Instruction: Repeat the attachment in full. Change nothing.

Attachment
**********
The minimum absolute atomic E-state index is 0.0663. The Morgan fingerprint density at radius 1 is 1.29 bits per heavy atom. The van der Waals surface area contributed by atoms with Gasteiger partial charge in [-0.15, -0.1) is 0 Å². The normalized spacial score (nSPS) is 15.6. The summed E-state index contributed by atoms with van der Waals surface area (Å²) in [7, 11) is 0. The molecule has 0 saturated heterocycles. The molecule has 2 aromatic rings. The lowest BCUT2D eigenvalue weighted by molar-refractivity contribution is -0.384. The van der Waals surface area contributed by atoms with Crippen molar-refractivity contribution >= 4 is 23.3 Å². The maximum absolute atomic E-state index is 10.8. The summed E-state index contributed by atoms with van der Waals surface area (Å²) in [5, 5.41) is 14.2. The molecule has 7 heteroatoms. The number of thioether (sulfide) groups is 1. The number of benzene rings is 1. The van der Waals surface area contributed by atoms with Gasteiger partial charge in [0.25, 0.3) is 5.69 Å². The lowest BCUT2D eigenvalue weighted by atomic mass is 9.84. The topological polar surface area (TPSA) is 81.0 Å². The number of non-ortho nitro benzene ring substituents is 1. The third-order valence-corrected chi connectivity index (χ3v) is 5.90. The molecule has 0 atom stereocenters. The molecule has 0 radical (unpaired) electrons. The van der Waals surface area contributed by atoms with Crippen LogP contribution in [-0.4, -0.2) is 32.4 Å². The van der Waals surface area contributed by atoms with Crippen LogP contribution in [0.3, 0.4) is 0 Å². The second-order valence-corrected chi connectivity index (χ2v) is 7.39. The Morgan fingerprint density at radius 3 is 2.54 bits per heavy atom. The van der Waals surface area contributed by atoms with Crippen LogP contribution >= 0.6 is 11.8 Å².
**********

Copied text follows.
The minimum absolute atomic E-state index is 0.0663. The Morgan fingerprint density at radius 1 is 1.29 bits per heavy atom. The van der Waals surface area contributed by atoms with Gasteiger partial charge in [-0.15, -0.1) is 0 Å². The normalized spacial score (nSPS) is 15.6. The summed E-state index contributed by atoms with van der Waals surface area (Å²) in [7, 11) is 0. The molecule has 0 saturated heterocycles. The molecule has 2 aromatic rings. The lowest BCUT2D eigenvalue weighted by molar-refractivity contribution is -0.384. The van der Waals surface area contributed by atoms with Crippen molar-refractivity contribution >= 4 is 23.3 Å². The maximum absolute atomic E-state index is 10.8. The summed E-state index contributed by atoms with van der Waals surface area (Å²) in [5, 5.41) is 14.2. The molecule has 7 heteroatoms. The number of thioether (sulfide) groups is 1. The number of benzene rings is 1. The van der Waals surface area contributed by atoms with Gasteiger partial charge in [0.25, 0.3) is 5.69 Å². The lowest BCUT2D eigenvalue weighted by atomic mass is 9.84. The topological polar surface area (TPSA) is 81.0 Å². The number of non-ortho nitro benzene ring substituents is 1. The third-order valence-corrected chi connectivity index (χ3v) is 5.90. The molecule has 0 atom stereocenters. The molecule has 0 radical (unpaired) electrons. The van der Waals surface area contributed by atoms with Crippen LogP contribution in [-0.4, -0.2) is 32.4 Å². The van der Waals surface area contributed by atoms with Crippen LogP contribution in [0.3, 0.4) is 0 Å². The second-order valence-corrected chi connectivity index (χ2v) is 7.39. The Morgan fingerprint density at radius 3 is 2.54 bits per heavy atom. The van der Waals surface area contributed by atoms with Crippen LogP contribution >= 0.6 is 11.8 Å².